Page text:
Is a puppy right for you?
Bringing home a new family member means having to evaluate various aspects of your life. Time, space, finances and emotional commitment are universal factors in proper dog care, regardless of breed.
Do you work long days? Do you travel often? Does your job send you out of town? Puppies are a huge time commitment and ensuring a well-adjusted pet means not leaving it alone for hours at a time. Thankfully there are resources available, dog walkers, doggy daycare or pet sitters who can engage with your puppy while you’re absent. Remember that dogs of every age require stimulating interaction every day, be sure that this is a commitment you can make for many years. It is important to keep in mind that dogs live long lives and it is not unusual to have a small breed dogs live to their late teens.
No backyard? No sweat. Not all breeds require lots of space to run. Regular walks, runs, and dog sports can compensate for the lack of a backyard. Space also refers to inside the home. Is your house full of precious antiques and family heirlooms? Are you prepared for an active puppy exploring your house with its nose and teeth? Are you alright with your doggy friend who might not immediately know where the bathroom is? If you have children, are you committed to managing the stuff the kids leave lying around? Puppy proofing and proper training can alleviate a lot of these concerns, but you must consider all the above as possible scenarios before your new family member arrives home.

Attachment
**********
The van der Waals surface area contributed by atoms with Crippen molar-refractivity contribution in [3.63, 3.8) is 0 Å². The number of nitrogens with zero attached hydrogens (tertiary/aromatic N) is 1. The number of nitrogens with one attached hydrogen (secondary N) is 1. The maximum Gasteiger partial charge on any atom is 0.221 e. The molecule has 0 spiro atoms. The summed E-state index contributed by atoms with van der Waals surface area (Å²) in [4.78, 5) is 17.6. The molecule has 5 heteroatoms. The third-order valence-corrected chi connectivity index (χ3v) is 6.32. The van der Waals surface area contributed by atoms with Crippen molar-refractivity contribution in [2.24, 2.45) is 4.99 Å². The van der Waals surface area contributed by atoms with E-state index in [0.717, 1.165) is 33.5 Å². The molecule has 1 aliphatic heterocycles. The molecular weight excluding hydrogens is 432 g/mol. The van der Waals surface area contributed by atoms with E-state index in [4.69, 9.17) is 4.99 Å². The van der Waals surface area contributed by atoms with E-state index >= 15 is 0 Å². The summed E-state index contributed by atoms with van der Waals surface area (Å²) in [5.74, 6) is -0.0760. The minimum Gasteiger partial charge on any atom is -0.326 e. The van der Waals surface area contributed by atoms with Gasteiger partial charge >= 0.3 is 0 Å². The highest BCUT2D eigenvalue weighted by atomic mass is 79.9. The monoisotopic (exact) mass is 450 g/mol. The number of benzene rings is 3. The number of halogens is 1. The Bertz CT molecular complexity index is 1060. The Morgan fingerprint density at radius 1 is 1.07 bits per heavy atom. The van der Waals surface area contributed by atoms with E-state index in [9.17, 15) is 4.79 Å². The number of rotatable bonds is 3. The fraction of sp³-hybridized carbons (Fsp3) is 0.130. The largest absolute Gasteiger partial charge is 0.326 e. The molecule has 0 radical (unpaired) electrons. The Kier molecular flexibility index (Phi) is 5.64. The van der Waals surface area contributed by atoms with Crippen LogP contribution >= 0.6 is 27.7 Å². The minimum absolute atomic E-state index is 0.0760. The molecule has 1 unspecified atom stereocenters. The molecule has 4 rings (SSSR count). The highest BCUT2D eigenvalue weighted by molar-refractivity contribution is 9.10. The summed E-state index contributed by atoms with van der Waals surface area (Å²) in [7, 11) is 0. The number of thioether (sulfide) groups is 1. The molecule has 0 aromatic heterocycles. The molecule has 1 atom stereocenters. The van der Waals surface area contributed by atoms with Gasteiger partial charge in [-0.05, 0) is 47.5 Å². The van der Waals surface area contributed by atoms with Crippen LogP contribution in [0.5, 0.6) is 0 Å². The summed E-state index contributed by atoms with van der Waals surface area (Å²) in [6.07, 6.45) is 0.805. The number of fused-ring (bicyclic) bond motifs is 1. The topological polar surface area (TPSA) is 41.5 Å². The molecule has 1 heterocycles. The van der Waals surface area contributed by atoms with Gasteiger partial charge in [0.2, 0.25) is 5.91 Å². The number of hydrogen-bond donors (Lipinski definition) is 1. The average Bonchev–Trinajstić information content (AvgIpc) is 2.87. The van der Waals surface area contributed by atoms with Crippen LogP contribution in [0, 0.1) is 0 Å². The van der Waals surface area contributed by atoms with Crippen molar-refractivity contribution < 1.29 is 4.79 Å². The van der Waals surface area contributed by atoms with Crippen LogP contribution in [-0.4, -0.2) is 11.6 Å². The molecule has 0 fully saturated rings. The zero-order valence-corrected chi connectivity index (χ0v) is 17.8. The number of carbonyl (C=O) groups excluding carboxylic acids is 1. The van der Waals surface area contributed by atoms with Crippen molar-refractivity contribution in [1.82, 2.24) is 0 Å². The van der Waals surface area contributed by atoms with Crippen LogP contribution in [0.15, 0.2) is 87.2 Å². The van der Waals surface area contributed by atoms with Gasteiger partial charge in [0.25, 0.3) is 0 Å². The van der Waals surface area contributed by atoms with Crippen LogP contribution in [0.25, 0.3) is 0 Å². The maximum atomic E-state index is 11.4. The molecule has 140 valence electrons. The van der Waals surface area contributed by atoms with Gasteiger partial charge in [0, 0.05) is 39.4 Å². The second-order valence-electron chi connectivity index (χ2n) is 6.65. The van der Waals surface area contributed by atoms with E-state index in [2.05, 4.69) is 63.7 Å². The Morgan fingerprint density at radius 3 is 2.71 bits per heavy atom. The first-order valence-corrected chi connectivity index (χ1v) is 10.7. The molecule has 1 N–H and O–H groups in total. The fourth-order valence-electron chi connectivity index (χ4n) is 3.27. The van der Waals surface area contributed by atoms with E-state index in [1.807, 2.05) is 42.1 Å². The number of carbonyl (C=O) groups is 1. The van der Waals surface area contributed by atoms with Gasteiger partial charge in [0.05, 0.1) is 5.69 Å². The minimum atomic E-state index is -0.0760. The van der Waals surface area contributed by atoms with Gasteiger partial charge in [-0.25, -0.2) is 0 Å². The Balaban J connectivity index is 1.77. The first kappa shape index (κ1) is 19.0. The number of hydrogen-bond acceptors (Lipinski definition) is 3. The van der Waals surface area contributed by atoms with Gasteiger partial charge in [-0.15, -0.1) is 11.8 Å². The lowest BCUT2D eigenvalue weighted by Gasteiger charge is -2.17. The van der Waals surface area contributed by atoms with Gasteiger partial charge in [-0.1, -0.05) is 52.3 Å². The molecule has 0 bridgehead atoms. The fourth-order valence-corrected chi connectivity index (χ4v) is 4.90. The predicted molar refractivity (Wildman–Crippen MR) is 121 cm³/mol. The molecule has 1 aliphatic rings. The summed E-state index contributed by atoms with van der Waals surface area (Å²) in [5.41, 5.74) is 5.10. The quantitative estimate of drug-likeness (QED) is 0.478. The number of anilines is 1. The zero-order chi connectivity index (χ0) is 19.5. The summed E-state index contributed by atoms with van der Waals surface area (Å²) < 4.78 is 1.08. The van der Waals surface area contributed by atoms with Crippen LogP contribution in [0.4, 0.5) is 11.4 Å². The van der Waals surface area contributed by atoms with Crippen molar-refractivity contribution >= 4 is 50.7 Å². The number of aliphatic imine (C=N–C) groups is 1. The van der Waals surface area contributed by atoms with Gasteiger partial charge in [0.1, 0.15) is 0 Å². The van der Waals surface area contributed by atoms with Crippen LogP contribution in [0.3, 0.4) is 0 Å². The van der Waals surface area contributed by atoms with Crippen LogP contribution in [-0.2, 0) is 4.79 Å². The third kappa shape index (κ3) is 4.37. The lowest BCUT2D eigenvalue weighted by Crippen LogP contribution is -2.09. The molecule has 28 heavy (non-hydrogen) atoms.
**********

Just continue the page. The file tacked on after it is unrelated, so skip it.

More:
Proper care of your pet can be expensive. In addition to the ongoing expenses of food, chews, toys, beds and clothing, dogs also require vaccines, stool samples, deworming, blood work including heartworm, spay or neuter and a microchip – all within the first year! Subsequent years should include annual vaccines, bloodwork, stool sample, heartworm and licensing. Additionally, dental treatment or cleaning will be required depending on a number of factors such as breed, diet, age and if the teeth are brushed. On top of that, unexpected illnesses or accidents could occur at any moment. Pet insurance can help alleviate those costs, but the monthly payments should be considered as another expense. Other routine expenses may include grooming, dog walker, dog daycare and boarding.
There is nothing as precious as the unconditional love your dog has for you. No matter how bad your day or mood is, they will love you just the same. Every day you walk through the door they will greet you with endless enthusiasm – even if you’ve only been gone for 5 minutes! As our pets get older, the decisions we have to make about their wellbeing become harder and harder. At the end of your dog’s life you may be forced to make the decision to euthanize. Our pets rarely pass easily and peacefully and the decision to end suffering will fall to you. Many pet owners cope with loss via mementos or keepsakes (a memorial, a paw print, or a charitable donation). Additionally there are also animal loss grief groups available in many communities.